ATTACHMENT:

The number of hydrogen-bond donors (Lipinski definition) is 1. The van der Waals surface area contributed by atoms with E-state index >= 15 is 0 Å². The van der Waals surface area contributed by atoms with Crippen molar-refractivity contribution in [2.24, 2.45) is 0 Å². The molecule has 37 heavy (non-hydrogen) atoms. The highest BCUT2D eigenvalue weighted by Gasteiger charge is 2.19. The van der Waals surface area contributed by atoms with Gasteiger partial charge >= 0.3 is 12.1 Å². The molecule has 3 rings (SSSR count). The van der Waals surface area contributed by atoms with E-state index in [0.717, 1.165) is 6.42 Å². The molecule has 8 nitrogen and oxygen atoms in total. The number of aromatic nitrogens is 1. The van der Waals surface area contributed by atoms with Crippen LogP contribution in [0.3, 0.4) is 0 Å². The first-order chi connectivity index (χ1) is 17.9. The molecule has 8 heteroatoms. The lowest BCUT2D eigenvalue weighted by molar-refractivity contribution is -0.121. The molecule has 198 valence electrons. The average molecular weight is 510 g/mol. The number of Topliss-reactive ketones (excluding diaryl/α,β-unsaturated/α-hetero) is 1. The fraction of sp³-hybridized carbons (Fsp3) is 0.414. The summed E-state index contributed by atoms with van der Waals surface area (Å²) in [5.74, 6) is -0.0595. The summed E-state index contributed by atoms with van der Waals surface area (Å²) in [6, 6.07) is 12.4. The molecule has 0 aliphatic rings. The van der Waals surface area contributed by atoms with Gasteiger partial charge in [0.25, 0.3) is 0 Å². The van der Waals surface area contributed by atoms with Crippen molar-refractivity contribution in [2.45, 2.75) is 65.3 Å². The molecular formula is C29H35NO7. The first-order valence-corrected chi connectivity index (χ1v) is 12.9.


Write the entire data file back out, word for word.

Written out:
The number of hydrogen-bond donors (Lipinski definition) is 1. The van der Waals surface area contributed by atoms with E-state index >= 15 is 0 Å². The van der Waals surface area contributed by atoms with Crippen molar-refractivity contribution in [2.24, 2.45) is 0 Å². The molecule has 37 heavy (non-hydrogen) atoms. The highest BCUT2D eigenvalue weighted by Gasteiger charge is 2.19. The van der Waals surface area contributed by atoms with Gasteiger partial charge >= 0.3 is 12.1 Å². The molecule has 3 rings (SSSR count). The van der Waals surface area contributed by atoms with E-state index in [0.717, 1.165) is 6.42 Å². The molecule has 8 nitrogen and oxygen atoms in total. The number of aromatic nitrogens is 1. The van der Waals surface area contributed by atoms with Crippen LogP contribution in [0.3, 0.4) is 0 Å². The first-order chi connectivity index (χ1) is 17.9. The molecule has 8 heteroatoms. The lowest BCUT2D eigenvalue weighted by molar-refractivity contribution is -0.121. The molecule has 198 valence electrons. The average molecular weight is 510 g/mol. The number of Topliss-reactive ketones (excluding diaryl/α,β-unsaturated/α-hetero) is 1. The fraction of sp³-hybridized carbons (Fsp3) is 0.414. The summed E-state index contributed by atoms with van der Waals surface area (Å²) in [5.74, 6) is -0.0595. The summed E-state index contributed by atoms with van der Waals surface area (Å²) in [6, 6.07) is 12.4. The molecule has 0 aliphatic rings. The van der Waals surface area contributed by atoms with Gasteiger partial charge in [0.25, 0.3) is 0 Å². The van der Waals surface area contributed by atoms with Crippen molar-refractivity contribution in [2.45, 2.75) is 65.3 Å². The molecular formula is C29H35NO7. The first-order valence-corrected chi connectivity index (χ1v) is 12.9.